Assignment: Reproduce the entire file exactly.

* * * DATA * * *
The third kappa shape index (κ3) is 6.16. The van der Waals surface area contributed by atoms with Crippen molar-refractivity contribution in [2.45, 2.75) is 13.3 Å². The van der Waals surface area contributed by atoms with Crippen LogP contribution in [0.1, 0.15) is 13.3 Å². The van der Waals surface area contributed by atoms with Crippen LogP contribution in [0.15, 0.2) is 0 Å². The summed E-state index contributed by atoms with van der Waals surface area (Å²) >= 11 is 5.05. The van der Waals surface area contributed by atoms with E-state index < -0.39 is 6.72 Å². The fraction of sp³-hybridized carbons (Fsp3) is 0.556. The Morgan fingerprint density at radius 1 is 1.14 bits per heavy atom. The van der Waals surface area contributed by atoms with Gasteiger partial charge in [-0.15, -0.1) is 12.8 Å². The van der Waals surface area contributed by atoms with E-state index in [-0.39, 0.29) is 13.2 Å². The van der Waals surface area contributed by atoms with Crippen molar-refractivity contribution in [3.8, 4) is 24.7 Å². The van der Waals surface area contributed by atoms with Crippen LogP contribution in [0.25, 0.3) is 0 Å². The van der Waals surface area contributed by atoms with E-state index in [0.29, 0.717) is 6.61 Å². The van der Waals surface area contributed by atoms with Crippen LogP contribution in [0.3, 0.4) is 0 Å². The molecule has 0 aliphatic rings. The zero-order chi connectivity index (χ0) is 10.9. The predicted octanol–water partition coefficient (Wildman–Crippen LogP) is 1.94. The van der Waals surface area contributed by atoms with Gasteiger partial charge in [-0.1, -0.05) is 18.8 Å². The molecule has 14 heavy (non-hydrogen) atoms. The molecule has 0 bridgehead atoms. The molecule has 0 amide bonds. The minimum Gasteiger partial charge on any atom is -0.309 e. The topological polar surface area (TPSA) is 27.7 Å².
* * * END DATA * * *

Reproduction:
The third kappa shape index (κ3) is 6.16. The van der Waals surface area contributed by atoms with Crippen molar-refractivity contribution in [2.45, 2.75) is 13.3 Å². The van der Waals surface area contributed by atoms with Crippen LogP contribution in [0.1, 0.15) is 13.3 Å². The van der Waals surface area contributed by atoms with Crippen LogP contribution in [0.15, 0.2) is 0 Å². The summed E-state index contributed by atoms with van der Waals surface area (Å²) >= 11 is 5.05. The van der Waals surface area contributed by atoms with E-state index < -0.39 is 6.72 Å². The fraction of sp³-hybridized carbons (Fsp3) is 0.556. The Morgan fingerprint density at radius 1 is 1.14 bits per heavy atom. The van der Waals surface area contributed by atoms with Gasteiger partial charge in [-0.15, -0.1) is 12.8 Å². The van der Waals surface area contributed by atoms with E-state index in [-0.39, 0.29) is 13.2 Å². The van der Waals surface area contributed by atoms with Crippen molar-refractivity contribution in [3.8, 4) is 24.7 Å². The van der Waals surface area contributed by atoms with Crippen LogP contribution in [0.25, 0.3) is 0 Å². The van der Waals surface area contributed by atoms with E-state index in [0.29, 0.717) is 6.61 Å². The van der Waals surface area contributed by atoms with Crippen LogP contribution in [0.3, 0.4) is 0 Å². The molecule has 0 aliphatic rings. The zero-order chi connectivity index (χ0) is 10.9. The predicted octanol–water partition coefficient (Wildman–Crippen LogP) is 1.94. The van der Waals surface area contributed by atoms with Gasteiger partial charge in [-0.1, -0.05) is 18.8 Å². The molecule has 14 heavy (non-hydrogen) atoms. The molecule has 0 bridgehead atoms. The molecule has 0 amide bonds. The minimum Gasteiger partial charge on any atom is -0.309 e. The topological polar surface area (TPSA) is 27.7 Å².